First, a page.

Climate change guidebook for African journalists

By Philip Lee on February 06, 2014
Drought in Africa affects livestocks and livelihoods. Photo: Des Willie/Action Aid
African media can and should do more to tell the story of climate change, according to a new UNESCO publication.

Climate Change in Africa: A Guidebook for Journalists claims that the odds are stacked against Africa unless local journalists intervene to "shine a light on the wealth of activities that people are already undertaking to prepare for climate change" and to bring "African stories to global audiences and help encourage the rich and powerful countries, their citizens and the companies based there, to act in solidarity with climate vulnerable communities."

Describing the guidebook as part of UNESCO’s overall effort to raise awareness of the interdisciplinary core of climate change, and how journalists can reflect that in their practices, Fackson Banda, UNESCO programme specialist and editor of the publication, said:

“At the heart of this publication is a push for the type of climate expertise needed to resonate with African journalists and journalism educators – two important constituents for our work on capacity-building for specialized journalistic literacies."

WACC has long advocated the need for radical and urgent action to promote climate justice and to tackle climate change, in both of which traditional and alternative journalists have a key role to play. 

The UNESCO guidebook was written by four media experts who linked climate change and journalistic practice within the context of African realities: Mike Shanahan and Teresa Corcoran of the International Institute for Environment and Development, and Willie Shubert and Cameron Scherer of Internews' Earth Journalism Network.

Mike Shanahan, lead author of the guidebook, says that “climate change is not the story – it is the context in which so many other stories will unfold.”

He argues that climate change “… will affect every beat of journalism, from politics and business reporting to consumer and health stories. African journalists and their editors should not see climate change as ‘just an environment’ issue but as a new reality that will create growing demand from audiences for comprehensive, clear and locally-relevant coverage.”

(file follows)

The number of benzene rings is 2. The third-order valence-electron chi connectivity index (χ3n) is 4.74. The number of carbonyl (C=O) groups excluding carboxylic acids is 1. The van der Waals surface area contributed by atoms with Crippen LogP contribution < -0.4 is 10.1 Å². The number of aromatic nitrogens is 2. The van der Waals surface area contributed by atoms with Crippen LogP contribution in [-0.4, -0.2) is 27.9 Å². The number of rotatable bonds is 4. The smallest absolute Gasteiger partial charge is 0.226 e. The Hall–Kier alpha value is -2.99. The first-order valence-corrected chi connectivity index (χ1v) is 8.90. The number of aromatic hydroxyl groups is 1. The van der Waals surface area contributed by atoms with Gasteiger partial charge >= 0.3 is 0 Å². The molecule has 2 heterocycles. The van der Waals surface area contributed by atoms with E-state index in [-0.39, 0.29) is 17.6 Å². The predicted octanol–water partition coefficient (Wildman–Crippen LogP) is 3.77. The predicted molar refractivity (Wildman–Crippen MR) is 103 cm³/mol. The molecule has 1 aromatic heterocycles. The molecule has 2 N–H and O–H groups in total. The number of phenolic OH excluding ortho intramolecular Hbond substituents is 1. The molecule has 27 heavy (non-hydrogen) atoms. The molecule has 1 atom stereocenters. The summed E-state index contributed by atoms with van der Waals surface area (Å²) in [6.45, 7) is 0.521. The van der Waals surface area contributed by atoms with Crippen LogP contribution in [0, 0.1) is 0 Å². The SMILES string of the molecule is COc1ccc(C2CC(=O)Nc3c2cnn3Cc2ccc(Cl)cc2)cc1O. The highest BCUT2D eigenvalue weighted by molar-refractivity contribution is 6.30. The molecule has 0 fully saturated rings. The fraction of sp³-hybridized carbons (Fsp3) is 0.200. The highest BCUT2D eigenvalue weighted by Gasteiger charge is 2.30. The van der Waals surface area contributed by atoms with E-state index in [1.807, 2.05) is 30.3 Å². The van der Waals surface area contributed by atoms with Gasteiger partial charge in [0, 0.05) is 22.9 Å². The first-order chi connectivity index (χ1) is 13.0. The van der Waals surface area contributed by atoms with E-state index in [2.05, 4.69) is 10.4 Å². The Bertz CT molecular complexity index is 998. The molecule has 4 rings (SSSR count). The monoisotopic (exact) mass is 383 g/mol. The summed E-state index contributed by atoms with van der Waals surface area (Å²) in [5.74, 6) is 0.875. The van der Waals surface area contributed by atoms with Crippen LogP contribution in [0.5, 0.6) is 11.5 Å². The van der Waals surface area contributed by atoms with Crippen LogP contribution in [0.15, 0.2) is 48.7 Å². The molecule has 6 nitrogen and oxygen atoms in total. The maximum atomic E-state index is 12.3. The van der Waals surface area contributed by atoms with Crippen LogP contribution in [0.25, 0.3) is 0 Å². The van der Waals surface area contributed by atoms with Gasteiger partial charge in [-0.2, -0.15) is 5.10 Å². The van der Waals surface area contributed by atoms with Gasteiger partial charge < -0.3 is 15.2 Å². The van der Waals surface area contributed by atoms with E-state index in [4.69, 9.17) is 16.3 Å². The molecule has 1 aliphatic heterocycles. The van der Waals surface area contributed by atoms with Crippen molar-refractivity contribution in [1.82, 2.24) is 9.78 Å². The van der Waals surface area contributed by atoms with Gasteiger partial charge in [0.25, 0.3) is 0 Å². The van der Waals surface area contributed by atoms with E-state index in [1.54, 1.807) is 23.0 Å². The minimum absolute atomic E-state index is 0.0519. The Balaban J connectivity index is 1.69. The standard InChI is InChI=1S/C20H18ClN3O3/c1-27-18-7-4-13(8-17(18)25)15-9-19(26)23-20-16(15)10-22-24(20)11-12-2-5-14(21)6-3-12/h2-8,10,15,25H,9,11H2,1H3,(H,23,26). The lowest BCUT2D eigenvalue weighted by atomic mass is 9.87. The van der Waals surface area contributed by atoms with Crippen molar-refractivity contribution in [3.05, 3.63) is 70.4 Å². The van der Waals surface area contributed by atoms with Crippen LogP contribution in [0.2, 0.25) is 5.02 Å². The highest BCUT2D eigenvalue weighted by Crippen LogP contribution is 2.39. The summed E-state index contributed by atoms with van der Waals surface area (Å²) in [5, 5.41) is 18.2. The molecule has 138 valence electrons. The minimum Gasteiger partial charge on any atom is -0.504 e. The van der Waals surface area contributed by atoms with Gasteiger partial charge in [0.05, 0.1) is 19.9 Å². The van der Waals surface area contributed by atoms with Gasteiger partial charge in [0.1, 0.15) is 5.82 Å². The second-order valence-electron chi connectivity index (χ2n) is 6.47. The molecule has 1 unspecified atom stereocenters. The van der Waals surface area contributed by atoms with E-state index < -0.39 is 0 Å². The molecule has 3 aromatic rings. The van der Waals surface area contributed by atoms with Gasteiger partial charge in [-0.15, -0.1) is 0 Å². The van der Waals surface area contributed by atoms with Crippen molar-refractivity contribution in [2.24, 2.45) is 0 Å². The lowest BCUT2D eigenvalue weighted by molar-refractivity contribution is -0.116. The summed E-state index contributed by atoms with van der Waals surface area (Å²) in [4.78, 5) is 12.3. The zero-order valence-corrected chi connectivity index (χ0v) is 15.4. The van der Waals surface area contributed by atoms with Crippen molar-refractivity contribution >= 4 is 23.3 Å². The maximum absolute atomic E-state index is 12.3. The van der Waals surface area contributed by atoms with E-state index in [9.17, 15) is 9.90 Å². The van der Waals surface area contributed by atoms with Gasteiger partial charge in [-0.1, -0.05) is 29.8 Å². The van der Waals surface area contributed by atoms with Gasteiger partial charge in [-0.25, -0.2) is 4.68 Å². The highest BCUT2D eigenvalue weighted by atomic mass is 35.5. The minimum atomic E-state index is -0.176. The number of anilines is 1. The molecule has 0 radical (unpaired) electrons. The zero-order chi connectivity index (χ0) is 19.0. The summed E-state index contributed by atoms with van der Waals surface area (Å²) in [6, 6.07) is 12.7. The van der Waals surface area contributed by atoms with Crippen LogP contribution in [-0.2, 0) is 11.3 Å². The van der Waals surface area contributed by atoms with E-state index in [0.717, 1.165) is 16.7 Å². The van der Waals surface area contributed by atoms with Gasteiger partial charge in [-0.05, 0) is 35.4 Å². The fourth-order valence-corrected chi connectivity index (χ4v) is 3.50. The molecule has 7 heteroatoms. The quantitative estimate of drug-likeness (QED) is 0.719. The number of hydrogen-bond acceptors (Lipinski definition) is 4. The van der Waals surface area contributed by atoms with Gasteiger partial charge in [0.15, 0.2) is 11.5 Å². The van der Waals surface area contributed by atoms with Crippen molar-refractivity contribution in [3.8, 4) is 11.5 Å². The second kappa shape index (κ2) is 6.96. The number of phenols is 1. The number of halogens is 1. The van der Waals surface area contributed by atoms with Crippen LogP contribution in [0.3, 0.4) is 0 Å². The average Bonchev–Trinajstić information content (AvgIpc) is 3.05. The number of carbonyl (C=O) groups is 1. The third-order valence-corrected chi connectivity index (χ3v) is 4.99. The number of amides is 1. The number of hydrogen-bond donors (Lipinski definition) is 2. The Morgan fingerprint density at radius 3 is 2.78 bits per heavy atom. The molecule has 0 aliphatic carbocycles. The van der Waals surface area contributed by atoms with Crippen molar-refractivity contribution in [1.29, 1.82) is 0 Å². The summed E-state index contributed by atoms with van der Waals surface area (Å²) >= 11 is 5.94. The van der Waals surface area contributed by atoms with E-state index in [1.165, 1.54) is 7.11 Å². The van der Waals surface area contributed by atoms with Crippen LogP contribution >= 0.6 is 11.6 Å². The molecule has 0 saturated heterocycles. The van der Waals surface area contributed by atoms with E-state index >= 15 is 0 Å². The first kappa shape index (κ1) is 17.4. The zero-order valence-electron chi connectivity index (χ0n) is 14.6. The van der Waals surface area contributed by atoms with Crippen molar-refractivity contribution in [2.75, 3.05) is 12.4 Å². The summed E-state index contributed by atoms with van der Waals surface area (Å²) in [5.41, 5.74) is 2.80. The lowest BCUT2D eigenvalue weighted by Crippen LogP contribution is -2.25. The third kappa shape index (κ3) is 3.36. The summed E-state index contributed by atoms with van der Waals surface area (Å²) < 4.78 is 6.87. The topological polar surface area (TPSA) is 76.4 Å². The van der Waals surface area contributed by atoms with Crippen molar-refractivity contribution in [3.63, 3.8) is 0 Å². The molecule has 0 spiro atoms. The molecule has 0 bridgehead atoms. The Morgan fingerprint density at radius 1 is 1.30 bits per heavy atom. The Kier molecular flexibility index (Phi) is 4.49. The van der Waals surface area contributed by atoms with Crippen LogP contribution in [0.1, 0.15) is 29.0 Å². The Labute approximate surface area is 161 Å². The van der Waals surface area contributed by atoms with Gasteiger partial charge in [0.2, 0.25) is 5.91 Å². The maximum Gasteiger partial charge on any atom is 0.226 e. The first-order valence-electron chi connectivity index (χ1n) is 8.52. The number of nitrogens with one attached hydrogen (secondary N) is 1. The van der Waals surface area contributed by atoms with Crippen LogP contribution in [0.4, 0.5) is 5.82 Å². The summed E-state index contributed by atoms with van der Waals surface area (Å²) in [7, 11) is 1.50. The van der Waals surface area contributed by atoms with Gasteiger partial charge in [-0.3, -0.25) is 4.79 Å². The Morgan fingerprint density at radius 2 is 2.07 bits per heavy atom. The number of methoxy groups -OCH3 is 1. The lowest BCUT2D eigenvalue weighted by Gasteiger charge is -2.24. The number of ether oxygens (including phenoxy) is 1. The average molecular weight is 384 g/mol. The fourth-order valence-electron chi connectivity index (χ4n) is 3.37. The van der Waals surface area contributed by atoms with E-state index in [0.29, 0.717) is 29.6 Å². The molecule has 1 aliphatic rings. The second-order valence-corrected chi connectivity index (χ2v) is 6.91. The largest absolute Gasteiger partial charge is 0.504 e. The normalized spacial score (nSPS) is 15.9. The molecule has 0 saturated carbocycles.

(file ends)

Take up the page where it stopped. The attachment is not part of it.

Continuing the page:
The Handbook is primarily for journalists and editors, and for teachers and trainers of journalists. It aims to support journalists with little time or resources to improve their coverage. While this book does not aim to cover everything it should enable journalists to understand all of the key concepts, report on climate change effectively and find more information and interviewees.
  • Part One presents general knowledge that every journalist needs in order to report on climate change.
  • Part Two provides greater detail on different aspect of the impacts of climate change in Africa. Part Three covers ways to limit climate change and adapt to its effects.
  • Part Four explains how governments are enacting policies and plans, at national, regional and global levels, to deal
  • with climate change.
  • Part Five provides tips and advice to help journalists improve their reporting.
  • Part Six presents some additional reference material and sources of information.
Climate change threatens to reverse many of the development gains that many countries have achieved over the past decade. It challenges food and water security, political and economic stability, and the livelihoods and landscapes on which the world's most marginalized people depend.

In this context, as Dr Fatima Denton, Coordinator of the African Climate Policy Centre, based in Addis Ababa, Ethiopia, pointed out at the the Third Annual Conference on Climate Change and Development in Africa (2013):

"Africa is rising, but this growth will be short lived if we do not manage the impacts of climate change. The opportunity for harnessing the vast natural resources that we dispose of will be squandered if benefits accruing from minerals and the extractive industries are not used to stimulate growth in agriculture and pave the way to industrialisation using smart innovations and cleaner technologies. We will close the window of opportunity if the vast wealth of energy that we have is not used as a foundation to green our economies. We will be punching above our weight if the strength of the political will of our leaders is not commensurate with our investment in low-carbon climate resilient economies that will keep us on the pathway to green growth and environmental sustainability."

Download the Handbook here.
Source: UNESCO.

By Philip Lee| February 06, 2014
Categories:  News

About the Author

Philip Lee

Philip Lee

Currently WACC Deputy Director of Programmes and editor of the international journal Media Development. Recent publications include Communicating Peace: Entertaining Angels Unawares (ed.) (2008), and Public Memory, Public Media and the Politics of Justice (ed.) (2012).

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